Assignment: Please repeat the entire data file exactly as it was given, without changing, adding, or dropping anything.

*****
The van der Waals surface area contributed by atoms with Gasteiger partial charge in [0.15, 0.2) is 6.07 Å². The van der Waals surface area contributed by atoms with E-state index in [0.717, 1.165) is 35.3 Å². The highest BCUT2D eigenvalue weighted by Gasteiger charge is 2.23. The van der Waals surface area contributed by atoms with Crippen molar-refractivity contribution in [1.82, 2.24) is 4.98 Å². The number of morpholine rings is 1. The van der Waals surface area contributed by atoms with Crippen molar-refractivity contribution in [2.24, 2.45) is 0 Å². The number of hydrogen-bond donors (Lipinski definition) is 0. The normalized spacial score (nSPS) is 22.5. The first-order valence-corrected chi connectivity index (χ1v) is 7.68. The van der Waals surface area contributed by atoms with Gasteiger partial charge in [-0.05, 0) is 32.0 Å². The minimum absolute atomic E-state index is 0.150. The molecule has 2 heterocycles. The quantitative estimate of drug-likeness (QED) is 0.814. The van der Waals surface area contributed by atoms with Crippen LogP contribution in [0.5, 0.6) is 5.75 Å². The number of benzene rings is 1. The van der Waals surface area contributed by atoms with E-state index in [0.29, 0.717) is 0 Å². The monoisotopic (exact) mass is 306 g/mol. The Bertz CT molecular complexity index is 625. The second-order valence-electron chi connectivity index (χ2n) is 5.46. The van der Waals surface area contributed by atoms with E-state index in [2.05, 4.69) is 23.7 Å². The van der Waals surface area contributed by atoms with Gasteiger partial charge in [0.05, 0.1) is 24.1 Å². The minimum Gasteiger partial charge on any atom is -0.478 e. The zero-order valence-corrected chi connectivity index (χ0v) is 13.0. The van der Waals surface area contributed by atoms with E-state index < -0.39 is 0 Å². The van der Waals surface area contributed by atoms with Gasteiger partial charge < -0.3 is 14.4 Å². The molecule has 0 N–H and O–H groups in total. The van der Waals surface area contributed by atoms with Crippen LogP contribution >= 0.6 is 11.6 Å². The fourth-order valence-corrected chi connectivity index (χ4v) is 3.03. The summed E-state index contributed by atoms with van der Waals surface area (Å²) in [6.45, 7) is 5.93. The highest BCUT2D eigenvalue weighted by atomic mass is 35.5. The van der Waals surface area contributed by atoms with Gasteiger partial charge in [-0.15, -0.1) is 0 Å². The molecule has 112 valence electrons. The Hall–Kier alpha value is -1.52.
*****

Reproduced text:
The van der Waals surface area contributed by atoms with Gasteiger partial charge in [0.15, 0.2) is 6.07 Å². The van der Waals surface area contributed by atoms with E-state index in [0.717, 1.165) is 35.3 Å². The highest BCUT2D eigenvalue weighted by Gasteiger charge is 2.23. The van der Waals surface area contributed by atoms with Crippen molar-refractivity contribution in [1.82, 2.24) is 4.98 Å². The number of morpholine rings is 1. The van der Waals surface area contributed by atoms with Crippen molar-refractivity contribution in [2.24, 2.45) is 0 Å². The number of hydrogen-bond donors (Lipinski definition) is 0. The normalized spacial score (nSPS) is 22.5. The first-order valence-corrected chi connectivity index (χ1v) is 7.68. The van der Waals surface area contributed by atoms with Gasteiger partial charge in [-0.05, 0) is 32.0 Å². The minimum absolute atomic E-state index is 0.150. The molecule has 2 heterocycles. The quantitative estimate of drug-likeness (QED) is 0.814. The van der Waals surface area contributed by atoms with Crippen LogP contribution in [0.5, 0.6) is 5.75 Å². The number of benzene rings is 1. The van der Waals surface area contributed by atoms with E-state index in [0.29, 0.717) is 0 Å². The monoisotopic (exact) mass is 306 g/mol. The Bertz CT molecular complexity index is 625. The second-order valence-electron chi connectivity index (χ2n) is 5.46. The van der Waals surface area contributed by atoms with E-state index in [2.05, 4.69) is 23.7 Å². The van der Waals surface area contributed by atoms with Gasteiger partial charge in [0.05, 0.1) is 24.1 Å². The minimum Gasteiger partial charge on any atom is -0.478 e. The zero-order valence-corrected chi connectivity index (χ0v) is 13.0. The van der Waals surface area contributed by atoms with E-state index < -0.39 is 0 Å². The van der Waals surface area contributed by atoms with Gasteiger partial charge < -0.3 is 14.4 Å². The molecule has 0 N–H and O–H groups in total. The van der Waals surface area contributed by atoms with Crippen LogP contribution >= 0.6 is 11.6 Å². The fourth-order valence-corrected chi connectivity index (χ4v) is 3.03. The summed E-state index contributed by atoms with van der Waals surface area (Å²) in [6.45, 7) is 5.93. The highest BCUT2D eigenvalue weighted by atomic mass is 35.5. The van der Waals surface area contributed by atoms with Gasteiger partial charge in [-0.15, -0.1) is 0 Å². The molecule has 112 valence electrons. The Hall–Kier alpha value is -1.52.